A Douglas Park “L” train, signed to go to Lawndale, at Randolph and Wabash. CTA had a small storage yard at Kenton, which was abandoned in the early 1950s.

The same location as the last picture, and another Douglas Park train going to Lanwdale only, but this is a different car (2821) and run number (316 vs. 315). Interesting that consecutive runs would only be going that far. There must not have been much demand for outbound service when this picture was taken.

The same location as the last picture, and another Douglas Park train going to Lanwdale only, but this is a different car (2821) and run number (316 vs. 315). Interesting that consecutive runs would only be going that far. There must not have been much demand for outbound service when this picture was taken.

This is the old Clark and Lake "L" station and we are looking east. An outbound Ravenswood "A" train is stopped at the station. The signs at right are advertising a stage version of Mister Roberts at the Erlanger Theatre. A/B "skip stop" service was instituted on the Ravenswood on August 1, 1949, which is probably around the time this picture was taken. Prior to this, most Ravenswood service was operated by 4000s running via the subway. By Spring of 1951, base service on the Rave was being operated by new 6000s.

This is the old Clark and Lake “L” station and we are looking east. An outbound Ravenswood “A” train is stopped at the station. The signs at right are advertising a stage version of Mister Roberts at the Erlanger Theatre. A/B “skip stop” service was instituted on the Ravenswood on August 1, 1949, which is probably around the time this picture was taken. Prior to this, most Ravenswood service was operated by 4000s running via the subway. By Spring of 1951, base service on the Rave was being operated by new 6000s.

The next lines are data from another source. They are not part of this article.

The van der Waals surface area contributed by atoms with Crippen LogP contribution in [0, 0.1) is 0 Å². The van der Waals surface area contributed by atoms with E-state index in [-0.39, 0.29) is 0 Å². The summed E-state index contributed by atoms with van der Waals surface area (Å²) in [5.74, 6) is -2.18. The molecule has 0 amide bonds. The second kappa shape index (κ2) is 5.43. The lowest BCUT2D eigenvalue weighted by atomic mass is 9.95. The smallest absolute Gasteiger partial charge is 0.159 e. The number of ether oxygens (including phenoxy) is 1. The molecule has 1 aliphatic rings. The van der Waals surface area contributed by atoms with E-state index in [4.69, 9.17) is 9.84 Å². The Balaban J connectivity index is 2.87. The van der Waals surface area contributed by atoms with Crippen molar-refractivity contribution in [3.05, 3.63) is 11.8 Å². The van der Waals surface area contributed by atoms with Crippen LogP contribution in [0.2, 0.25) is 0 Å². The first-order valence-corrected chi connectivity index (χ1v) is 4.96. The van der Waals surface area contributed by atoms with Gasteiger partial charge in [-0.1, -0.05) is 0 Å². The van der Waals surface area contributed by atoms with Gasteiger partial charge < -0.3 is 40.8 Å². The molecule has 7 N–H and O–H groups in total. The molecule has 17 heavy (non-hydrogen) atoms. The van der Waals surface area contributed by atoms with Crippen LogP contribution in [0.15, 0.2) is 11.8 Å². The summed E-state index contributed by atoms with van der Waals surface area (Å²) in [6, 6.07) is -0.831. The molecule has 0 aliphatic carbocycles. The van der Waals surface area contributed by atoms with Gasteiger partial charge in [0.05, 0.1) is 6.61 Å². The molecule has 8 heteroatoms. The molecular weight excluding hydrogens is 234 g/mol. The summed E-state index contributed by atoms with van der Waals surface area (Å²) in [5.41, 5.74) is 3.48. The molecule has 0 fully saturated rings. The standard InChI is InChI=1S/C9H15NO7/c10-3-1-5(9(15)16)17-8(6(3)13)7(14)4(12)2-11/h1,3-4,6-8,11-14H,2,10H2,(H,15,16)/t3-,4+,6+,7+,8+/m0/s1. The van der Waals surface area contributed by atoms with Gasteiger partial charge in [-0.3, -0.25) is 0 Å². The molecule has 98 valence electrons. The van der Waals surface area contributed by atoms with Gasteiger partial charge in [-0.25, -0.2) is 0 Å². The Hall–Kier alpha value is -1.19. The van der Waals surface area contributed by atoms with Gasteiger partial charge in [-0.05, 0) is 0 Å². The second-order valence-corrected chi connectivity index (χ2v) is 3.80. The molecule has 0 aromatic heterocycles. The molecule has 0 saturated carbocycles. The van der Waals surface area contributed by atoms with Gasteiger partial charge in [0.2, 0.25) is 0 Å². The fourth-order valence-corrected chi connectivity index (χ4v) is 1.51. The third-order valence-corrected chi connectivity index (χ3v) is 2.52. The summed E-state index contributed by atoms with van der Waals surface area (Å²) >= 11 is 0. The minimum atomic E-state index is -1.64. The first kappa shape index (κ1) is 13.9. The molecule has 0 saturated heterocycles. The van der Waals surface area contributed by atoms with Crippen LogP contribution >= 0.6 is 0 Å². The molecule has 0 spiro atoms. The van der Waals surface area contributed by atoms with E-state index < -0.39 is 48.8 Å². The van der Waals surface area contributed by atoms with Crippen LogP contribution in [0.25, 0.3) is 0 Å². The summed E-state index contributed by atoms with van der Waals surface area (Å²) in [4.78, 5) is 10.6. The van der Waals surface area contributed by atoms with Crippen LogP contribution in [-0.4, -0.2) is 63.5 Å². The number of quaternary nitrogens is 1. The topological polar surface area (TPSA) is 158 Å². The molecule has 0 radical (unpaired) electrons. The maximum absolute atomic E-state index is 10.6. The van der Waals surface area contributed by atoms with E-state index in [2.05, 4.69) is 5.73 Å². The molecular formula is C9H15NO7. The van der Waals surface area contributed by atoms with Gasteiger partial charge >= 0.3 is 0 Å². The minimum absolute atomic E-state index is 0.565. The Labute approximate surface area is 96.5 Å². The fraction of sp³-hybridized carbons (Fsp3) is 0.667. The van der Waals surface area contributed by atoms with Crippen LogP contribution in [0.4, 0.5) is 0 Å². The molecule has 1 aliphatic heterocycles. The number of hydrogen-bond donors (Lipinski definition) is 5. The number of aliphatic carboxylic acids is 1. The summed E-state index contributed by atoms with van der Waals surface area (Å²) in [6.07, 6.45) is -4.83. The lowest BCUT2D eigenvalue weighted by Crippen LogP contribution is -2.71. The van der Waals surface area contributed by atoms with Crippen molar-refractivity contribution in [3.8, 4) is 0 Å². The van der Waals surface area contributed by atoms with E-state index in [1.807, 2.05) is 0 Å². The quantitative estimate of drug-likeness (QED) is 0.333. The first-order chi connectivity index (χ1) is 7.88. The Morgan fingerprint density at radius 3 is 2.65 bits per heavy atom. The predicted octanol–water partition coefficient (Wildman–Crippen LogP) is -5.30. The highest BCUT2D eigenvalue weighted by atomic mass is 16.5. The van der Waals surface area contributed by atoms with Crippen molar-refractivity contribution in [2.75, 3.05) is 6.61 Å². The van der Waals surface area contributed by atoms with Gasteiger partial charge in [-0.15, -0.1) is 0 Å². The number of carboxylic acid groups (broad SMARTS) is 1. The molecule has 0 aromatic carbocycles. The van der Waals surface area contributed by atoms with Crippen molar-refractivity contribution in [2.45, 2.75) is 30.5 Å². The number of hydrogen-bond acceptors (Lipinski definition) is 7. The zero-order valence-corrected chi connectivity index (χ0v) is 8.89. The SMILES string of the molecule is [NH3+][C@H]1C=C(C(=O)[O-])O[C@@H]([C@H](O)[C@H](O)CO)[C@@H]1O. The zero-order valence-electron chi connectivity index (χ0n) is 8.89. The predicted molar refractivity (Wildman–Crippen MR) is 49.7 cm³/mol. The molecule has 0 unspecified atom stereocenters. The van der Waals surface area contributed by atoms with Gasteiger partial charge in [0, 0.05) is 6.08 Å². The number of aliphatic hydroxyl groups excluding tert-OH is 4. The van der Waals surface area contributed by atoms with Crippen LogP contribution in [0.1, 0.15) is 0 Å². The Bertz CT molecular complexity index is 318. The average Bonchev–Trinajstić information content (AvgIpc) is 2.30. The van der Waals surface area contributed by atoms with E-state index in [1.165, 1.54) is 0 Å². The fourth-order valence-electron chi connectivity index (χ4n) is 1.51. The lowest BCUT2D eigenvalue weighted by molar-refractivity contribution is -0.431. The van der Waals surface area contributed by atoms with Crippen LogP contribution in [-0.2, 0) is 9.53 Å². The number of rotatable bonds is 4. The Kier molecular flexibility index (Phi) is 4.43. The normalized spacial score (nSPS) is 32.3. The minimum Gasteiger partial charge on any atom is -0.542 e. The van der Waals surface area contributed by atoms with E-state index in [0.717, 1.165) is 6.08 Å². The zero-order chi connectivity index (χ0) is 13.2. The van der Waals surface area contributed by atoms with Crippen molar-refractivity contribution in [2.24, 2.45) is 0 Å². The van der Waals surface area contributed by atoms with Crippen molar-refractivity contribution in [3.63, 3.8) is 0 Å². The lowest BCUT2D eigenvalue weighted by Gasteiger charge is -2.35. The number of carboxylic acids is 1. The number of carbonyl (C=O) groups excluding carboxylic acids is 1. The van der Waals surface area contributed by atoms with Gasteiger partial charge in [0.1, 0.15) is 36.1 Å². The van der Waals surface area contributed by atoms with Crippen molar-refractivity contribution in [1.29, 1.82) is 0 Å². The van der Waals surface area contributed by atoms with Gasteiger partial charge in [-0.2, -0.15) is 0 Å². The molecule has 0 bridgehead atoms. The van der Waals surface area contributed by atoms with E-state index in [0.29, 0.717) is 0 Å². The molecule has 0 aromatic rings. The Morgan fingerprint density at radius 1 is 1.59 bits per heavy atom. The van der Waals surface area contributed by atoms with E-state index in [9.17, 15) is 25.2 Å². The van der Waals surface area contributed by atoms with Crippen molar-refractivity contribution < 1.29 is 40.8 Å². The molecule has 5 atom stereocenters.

Where this picture could have been taken was somewhat of a mystery, but the one place that seems a good fit is the old Lawndale terminal on the Humboldt Park "L". There, only one track served the platform, while there were two tracks for storage. Gate cars such as these were used during the CTA era, and the "L" itself was shoehorned between buildings such as the one at left. There was a tower at the end of the platform, such as the one seen here. In that scenario, the "M" may simply stand for Metropolitan, as Humboldt Park was part of the Met "L".

Where this picture could have been taken was somewhat of a mystery, but the one place that seems a good fit is the old Lawndale terminal on the Humboldt Park “L”. There, only one track served the platform, while there were two tracks for storage. Gate cars such as these were used during the CTA era, and the “L” itself was shoehorned between buildings such as the one at left. There was a tower at the end of the platform, such as the one seen here. In that scenario, the “M” may simply stand for Metropolitan, as Humboldt Park was part of the Met “L”.

For the sake of comparison, Graham Garfield’s excellent web site shows a picture taken at Lawndale, but looking in the opposite direction (east):

The building shown in the last picture, as it looks today on Lawndale just north of North Avenue. The buildings to the west of here have been torn down (there is a car wash on that site today), but note the similarity in construction to the building shown in our mystery photo.

The building shown in the last picture, as it looks today on Lawndale just north of North Avenue. The buildings to the west of here have been torn down (there is a car wash on that site today), but note the similarity in construction to the building shown in our mystery photo.